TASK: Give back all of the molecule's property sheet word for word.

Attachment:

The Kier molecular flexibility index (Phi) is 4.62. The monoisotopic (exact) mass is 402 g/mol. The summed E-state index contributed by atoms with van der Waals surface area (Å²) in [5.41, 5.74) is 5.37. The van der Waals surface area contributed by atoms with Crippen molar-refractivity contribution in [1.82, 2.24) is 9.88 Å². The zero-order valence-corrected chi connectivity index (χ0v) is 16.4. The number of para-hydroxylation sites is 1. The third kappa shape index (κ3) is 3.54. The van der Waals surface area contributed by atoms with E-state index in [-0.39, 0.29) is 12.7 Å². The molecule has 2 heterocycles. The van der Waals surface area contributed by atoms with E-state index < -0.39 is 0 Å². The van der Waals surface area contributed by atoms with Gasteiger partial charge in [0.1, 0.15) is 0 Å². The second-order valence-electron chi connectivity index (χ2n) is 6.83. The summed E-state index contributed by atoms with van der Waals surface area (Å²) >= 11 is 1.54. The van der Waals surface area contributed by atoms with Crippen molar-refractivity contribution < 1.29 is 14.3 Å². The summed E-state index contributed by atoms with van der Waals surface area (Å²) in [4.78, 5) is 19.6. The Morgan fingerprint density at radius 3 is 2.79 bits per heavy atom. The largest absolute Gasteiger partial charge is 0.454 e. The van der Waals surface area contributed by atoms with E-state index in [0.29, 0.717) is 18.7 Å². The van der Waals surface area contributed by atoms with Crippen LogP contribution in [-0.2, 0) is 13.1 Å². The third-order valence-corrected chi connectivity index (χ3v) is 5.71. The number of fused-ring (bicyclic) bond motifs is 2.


The Kier molecular flexibility index (Phi) is 4.62. The monoisotopic (exact) mass is 402 g/mol. The summed E-state index contributed by atoms with van der Waals surface area (Å²) in [5.41, 5.74) is 5.37. The van der Waals surface area contributed by atoms with Crippen molar-refractivity contribution in [1.82, 2.24) is 9.88 Å². The zero-order valence-corrected chi connectivity index (χ0v) is 16.4. The number of para-hydroxylation sites is 1. The third kappa shape index (κ3) is 3.54. The van der Waals surface area contributed by atoms with E-state index in [-0.39, 0.29) is 12.7 Å². The molecule has 2 heterocycles. The van der Waals surface area contributed by atoms with E-state index < -0.39 is 0 Å². The van der Waals surface area contributed by atoms with Gasteiger partial charge in [0.1, 0.15) is 0 Å². The second-order valence-electron chi connectivity index (χ2n) is 6.83. The summed E-state index contributed by atoms with van der Waals surface area (Å²) >= 11 is 1.54. The van der Waals surface area contributed by atoms with Crippen molar-refractivity contribution < 1.29 is 14.3 Å². The summed E-state index contributed by atoms with van der Waals surface area (Å²) in [4.78, 5) is 19.6. The Morgan fingerprint density at radius 3 is 2.79 bits per heavy atom. The largest absolute Gasteiger partial charge is 0.454 e. The van der Waals surface area contributed by atoms with E-state index in [0.29, 0.717) is 18.7 Å². The van der Waals surface area contributed by atoms with Crippen LogP contribution in [-0.2, 0) is 13.1 Å². The third-order valence-corrected chi connectivity index (χ3v) is 5.71. The number of fused-ring (bicyclic) bond motifs is 2.